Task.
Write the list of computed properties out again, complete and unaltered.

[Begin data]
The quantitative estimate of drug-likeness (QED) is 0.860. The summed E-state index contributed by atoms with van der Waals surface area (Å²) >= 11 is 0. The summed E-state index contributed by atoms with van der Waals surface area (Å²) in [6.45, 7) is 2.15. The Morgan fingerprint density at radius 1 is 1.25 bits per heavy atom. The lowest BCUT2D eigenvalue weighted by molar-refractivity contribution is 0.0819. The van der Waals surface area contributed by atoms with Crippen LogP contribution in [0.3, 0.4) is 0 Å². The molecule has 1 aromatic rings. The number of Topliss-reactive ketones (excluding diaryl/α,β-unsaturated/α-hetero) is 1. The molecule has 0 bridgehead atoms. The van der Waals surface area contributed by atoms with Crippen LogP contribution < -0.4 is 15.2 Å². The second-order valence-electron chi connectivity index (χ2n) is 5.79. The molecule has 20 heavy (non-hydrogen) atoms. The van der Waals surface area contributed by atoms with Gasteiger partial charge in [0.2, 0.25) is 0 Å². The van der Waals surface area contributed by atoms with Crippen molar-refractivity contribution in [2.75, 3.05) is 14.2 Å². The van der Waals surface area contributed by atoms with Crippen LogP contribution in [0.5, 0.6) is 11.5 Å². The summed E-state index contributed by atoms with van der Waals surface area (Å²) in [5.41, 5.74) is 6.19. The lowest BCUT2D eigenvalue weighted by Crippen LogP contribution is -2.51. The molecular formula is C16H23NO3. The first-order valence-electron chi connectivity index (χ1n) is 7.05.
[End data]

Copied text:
The quantitative estimate of drug-likeness (QED) is 0.860. The summed E-state index contributed by atoms with van der Waals surface area (Å²) >= 11 is 0. The summed E-state index contributed by atoms with van der Waals surface area (Å²) in [6.45, 7) is 2.15. The Morgan fingerprint density at radius 1 is 1.25 bits per heavy atom. The lowest BCUT2D eigenvalue weighted by molar-refractivity contribution is 0.0819. The van der Waals surface area contributed by atoms with Crippen LogP contribution in [0.3, 0.4) is 0 Å². The molecule has 1 aromatic rings. The number of Topliss-reactive ketones (excluding diaryl/α,β-unsaturated/α-hetero) is 1. The molecule has 0 bridgehead atoms. The van der Waals surface area contributed by atoms with Crippen LogP contribution < -0.4 is 15.2 Å². The second-order valence-electron chi connectivity index (χ2n) is 5.79. The molecule has 20 heavy (non-hydrogen) atoms. The van der Waals surface area contributed by atoms with Gasteiger partial charge in [0.2, 0.25) is 0 Å². The van der Waals surface area contributed by atoms with Crippen molar-refractivity contribution in [2.75, 3.05) is 14.2 Å². The van der Waals surface area contributed by atoms with Crippen LogP contribution in [0.5, 0.6) is 11.5 Å². The summed E-state index contributed by atoms with van der Waals surface area (Å²) in [5.41, 5.74) is 6.19. The lowest BCUT2D eigenvalue weighted by Crippen LogP contribution is -2.51. The molecular formula is C16H23NO3. The first-order valence-electron chi connectivity index (χ1n) is 7.05.